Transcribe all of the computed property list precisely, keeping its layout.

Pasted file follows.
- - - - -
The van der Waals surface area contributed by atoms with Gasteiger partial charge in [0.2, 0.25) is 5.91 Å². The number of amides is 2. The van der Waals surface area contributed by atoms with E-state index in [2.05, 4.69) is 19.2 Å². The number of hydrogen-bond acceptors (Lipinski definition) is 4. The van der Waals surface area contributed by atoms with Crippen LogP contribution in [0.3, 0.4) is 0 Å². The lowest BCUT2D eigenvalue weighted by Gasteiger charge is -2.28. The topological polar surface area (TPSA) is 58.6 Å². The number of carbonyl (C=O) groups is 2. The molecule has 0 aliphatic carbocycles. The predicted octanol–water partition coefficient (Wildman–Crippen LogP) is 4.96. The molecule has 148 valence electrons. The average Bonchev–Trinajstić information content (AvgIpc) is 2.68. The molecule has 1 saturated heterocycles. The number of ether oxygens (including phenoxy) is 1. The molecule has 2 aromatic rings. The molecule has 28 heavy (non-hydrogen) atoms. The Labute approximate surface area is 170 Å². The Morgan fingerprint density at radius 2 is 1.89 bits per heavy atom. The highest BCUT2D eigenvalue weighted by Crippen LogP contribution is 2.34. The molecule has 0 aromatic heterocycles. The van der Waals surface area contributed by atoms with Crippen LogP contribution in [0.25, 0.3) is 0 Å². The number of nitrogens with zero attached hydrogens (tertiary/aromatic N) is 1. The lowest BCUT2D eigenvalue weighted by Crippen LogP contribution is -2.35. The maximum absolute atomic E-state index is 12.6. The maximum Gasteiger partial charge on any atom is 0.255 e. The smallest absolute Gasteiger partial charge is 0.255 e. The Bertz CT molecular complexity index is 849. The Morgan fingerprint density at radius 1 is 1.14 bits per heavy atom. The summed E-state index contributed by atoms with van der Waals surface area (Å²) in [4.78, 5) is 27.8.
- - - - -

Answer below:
The van der Waals surface area contributed by atoms with Gasteiger partial charge in [0.2, 0.25) is 5.91 Å². The number of amides is 2. The van der Waals surface area contributed by atoms with E-state index in [2.05, 4.69) is 19.2 Å². The number of hydrogen-bond acceptors (Lipinski definition) is 4. The van der Waals surface area contributed by atoms with Crippen LogP contribution in [0.3, 0.4) is 0 Å². The lowest BCUT2D eigenvalue weighted by Gasteiger charge is -2.28. The topological polar surface area (TPSA) is 58.6 Å². The number of carbonyl (C=O) groups is 2. The molecule has 0 aliphatic carbocycles. The predicted octanol–water partition coefficient (Wildman–Crippen LogP) is 4.96. The molecule has 148 valence electrons. The average Bonchev–Trinajstić information content (AvgIpc) is 2.68. The molecule has 1 saturated heterocycles. The number of ether oxygens (including phenoxy) is 1. The molecule has 2 aromatic rings. The molecule has 28 heavy (non-hydrogen) atoms. The Labute approximate surface area is 170 Å². The Morgan fingerprint density at radius 2 is 1.89 bits per heavy atom. The highest BCUT2D eigenvalue weighted by Crippen LogP contribution is 2.34. The molecule has 0 aromatic heterocycles. The van der Waals surface area contributed by atoms with Crippen LogP contribution in [0.25, 0.3) is 0 Å². The number of nitrogens with zero attached hydrogens (tertiary/aromatic N) is 1. The lowest BCUT2D eigenvalue weighted by Crippen LogP contribution is -2.35. The maximum absolute atomic E-state index is 12.6. The maximum Gasteiger partial charge on any atom is 0.255 e. The smallest absolute Gasteiger partial charge is 0.255 e. The Bertz CT molecular complexity index is 849. The Morgan fingerprint density at radius 1 is 1.14 bits per heavy atom. The summed E-state index contributed by atoms with van der Waals surface area (Å²) in [4.78, 5) is 27.8.